“But you must afford me some treat in place of it,” she immediately added. “Will you promise to take me for a whole day next week to Heartburg?”
“Willingly,” replied Lionel. “There is to be a morning concert at Heartburg next Tuesday. If you feel well enough, we can attend that.”
He did not think morning concerts, and the fatigue they sometimes entail, particularly desirable things for his wife; but, compared with hot ballrooms and the night air, they seemed innocuous. Sibylla liked morning concerts uncommonly, nearly as much as Master Cheese liked tarts; she liked anything that afforded an apology for dress and display.
“Mind, Lionel, you promise to take me,” she reiterated.
“Yes. Provided you feel equal to going.”
Sibylla took breakfast in her own room, according to custom. Formerly, she had done so through idleness: now, she was really not well enough to rise early. Lionel, when he joined the family breakfast table, announced the news; announced it in his own characteristic manner.
“Sibylla thinks, after all, that she will be better at home this evening,” he said. “I am glad she has so decided it.”
“Her senses have come to her, have they?” remarked Lady Verner.
He made no reply. He never did make a reply to any shaft lanced by Lady Verner at his wife. My lady was sparing of her shafts in a general way since they had resided with her, but she did throw one out now and then.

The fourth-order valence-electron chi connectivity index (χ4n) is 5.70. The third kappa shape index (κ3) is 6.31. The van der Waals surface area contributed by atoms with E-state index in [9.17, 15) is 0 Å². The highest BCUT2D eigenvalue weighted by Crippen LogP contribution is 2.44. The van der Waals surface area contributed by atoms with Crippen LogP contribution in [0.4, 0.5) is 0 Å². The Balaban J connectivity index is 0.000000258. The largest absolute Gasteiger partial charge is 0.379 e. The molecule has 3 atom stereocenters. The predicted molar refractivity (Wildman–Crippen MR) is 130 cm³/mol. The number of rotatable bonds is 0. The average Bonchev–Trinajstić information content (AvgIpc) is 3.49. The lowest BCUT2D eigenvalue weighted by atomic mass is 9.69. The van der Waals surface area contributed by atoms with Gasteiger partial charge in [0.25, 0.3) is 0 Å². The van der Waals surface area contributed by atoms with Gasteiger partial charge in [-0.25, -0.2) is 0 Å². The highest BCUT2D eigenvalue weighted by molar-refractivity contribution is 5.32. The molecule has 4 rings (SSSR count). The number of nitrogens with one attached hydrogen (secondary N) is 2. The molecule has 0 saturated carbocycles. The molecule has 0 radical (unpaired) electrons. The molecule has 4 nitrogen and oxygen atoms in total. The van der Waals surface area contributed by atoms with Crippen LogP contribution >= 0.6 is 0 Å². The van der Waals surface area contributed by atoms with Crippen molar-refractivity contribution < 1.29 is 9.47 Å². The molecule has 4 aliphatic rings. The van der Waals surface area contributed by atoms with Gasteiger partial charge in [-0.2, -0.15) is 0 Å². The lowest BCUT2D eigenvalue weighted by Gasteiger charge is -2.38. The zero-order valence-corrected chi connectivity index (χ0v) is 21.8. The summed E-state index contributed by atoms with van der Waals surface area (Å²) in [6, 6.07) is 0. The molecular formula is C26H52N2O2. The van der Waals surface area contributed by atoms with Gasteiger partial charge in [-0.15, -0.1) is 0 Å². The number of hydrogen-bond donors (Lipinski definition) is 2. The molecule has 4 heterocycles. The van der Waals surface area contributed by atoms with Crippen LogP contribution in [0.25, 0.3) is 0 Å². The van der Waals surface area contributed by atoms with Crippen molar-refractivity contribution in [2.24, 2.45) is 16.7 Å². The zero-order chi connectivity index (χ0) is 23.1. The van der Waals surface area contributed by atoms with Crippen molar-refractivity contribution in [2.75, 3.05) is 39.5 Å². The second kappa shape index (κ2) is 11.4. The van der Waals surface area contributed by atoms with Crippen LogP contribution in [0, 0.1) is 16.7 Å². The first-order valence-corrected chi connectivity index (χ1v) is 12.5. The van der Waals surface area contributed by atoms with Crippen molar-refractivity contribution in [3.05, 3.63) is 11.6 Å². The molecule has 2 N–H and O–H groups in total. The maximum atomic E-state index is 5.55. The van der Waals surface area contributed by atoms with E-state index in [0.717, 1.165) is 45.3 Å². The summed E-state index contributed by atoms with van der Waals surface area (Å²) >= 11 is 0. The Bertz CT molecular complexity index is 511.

“You will go with me then, Lionel?”
He shook his head, telling his mother she must excuse him: it was not his intention to be present.
Sibylla continued in a remarkably quiet, not to say affable, temper all day. Lionel was out, but returned home to dinner. By and by Lady Verner and Decima retired to dress. Lucy went up with Decima, and Lionel remained with his wife.
When they came down, Sibylla was asleep on the sofa. Lady Verner wore some of the magnificent and yet quiet attire that had pertained to her gayer days; Decima was in white. Lionel put on his hat, and went out to hand them into the carriage that waited. As he did so, the aspect of his sister’s face struck him.
“What is the matter, Decima?” he exclaimed. “You are looking perfectly white.”
She only smiled in answer; a forced, unnatural smile, as it appeared to Lionel. But he said no more; he thought the white hue might be only the shade cast by the moonlight. Lady Verner looked from the carriage to ask a question.
“Is Jan really going, do you know, Lionel? Lucy says she thinks he is. I do hope and trust that he will be attired like a Christian, if he is absurd enough to appear.”
“I think I’ll go and see,” answered Lionel, a smile crossing his face. “Take care, Catherine!”
Old Catherine, who had come out with shawls, was dangerously near the wheels—and the horses were on the point of starting. She stepped back, and the carriage drove on.